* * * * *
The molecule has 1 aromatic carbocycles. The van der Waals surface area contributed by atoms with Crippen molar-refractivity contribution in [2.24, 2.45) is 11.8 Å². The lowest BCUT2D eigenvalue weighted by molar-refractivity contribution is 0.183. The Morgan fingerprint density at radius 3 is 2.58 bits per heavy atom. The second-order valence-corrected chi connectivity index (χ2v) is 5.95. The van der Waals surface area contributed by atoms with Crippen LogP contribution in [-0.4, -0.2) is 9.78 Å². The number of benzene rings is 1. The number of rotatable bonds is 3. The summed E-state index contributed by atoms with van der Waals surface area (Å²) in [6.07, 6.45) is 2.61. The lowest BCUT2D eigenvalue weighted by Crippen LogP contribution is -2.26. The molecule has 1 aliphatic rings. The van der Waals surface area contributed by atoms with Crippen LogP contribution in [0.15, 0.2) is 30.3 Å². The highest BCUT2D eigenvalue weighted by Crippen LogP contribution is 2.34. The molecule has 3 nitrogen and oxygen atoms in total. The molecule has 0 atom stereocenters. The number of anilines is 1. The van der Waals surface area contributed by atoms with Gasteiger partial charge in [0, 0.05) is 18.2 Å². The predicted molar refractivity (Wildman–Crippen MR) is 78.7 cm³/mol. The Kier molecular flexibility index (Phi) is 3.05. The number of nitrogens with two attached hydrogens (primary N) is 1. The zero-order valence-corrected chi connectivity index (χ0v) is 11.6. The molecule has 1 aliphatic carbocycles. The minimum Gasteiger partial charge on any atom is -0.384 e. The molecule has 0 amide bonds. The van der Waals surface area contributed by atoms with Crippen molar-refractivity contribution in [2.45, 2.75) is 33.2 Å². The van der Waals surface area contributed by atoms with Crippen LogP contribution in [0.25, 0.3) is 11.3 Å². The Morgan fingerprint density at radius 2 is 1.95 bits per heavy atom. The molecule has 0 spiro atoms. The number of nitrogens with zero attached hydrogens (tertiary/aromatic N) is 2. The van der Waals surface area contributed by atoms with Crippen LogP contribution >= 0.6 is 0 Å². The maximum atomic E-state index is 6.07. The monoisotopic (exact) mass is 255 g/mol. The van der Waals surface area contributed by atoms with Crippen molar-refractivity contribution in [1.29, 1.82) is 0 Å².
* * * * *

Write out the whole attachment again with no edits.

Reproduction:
The molecule has 1 aromatic carbocycles. The van der Waals surface area contributed by atoms with Crippen molar-refractivity contribution in [2.24, 2.45) is 11.8 Å². The lowest BCUT2D eigenvalue weighted by molar-refractivity contribution is 0.183. The Morgan fingerprint density at radius 3 is 2.58 bits per heavy atom. The second-order valence-corrected chi connectivity index (χ2v) is 5.95. The van der Waals surface area contributed by atoms with Crippen LogP contribution in [-0.4, -0.2) is 9.78 Å². The number of benzene rings is 1. The number of rotatable bonds is 3. The summed E-state index contributed by atoms with van der Waals surface area (Å²) in [6.07, 6.45) is 2.61. The lowest BCUT2D eigenvalue weighted by Crippen LogP contribution is -2.26. The molecule has 1 aliphatic rings. The van der Waals surface area contributed by atoms with Crippen LogP contribution in [0.15, 0.2) is 30.3 Å². The highest BCUT2D eigenvalue weighted by Crippen LogP contribution is 2.34. The molecule has 3 nitrogen and oxygen atoms in total. The molecule has 0 atom stereocenters. The number of anilines is 1. The van der Waals surface area contributed by atoms with Gasteiger partial charge in [0, 0.05) is 18.2 Å². The predicted molar refractivity (Wildman–Crippen MR) is 78.7 cm³/mol. The Kier molecular flexibility index (Phi) is 3.05. The number of nitrogens with two attached hydrogens (primary N) is 1. The zero-order valence-corrected chi connectivity index (χ0v) is 11.6. The molecule has 1 aliphatic carbocycles. The minimum Gasteiger partial charge on any atom is -0.384 e. The molecule has 0 amide bonds. The van der Waals surface area contributed by atoms with Crippen molar-refractivity contribution in [2.45, 2.75) is 33.2 Å². The van der Waals surface area contributed by atoms with Crippen LogP contribution in [0.25, 0.3) is 11.3 Å². The Morgan fingerprint density at radius 2 is 1.95 bits per heavy atom. The molecule has 0 spiro atoms. The number of nitrogens with zero attached hydrogens (tertiary/aromatic N) is 2. The van der Waals surface area contributed by atoms with Crippen LogP contribution >= 0.6 is 0 Å². The maximum atomic E-state index is 6.07. The monoisotopic (exact) mass is 255 g/mol. The van der Waals surface area contributed by atoms with Crippen molar-refractivity contribution in [1.29, 1.82) is 0 Å².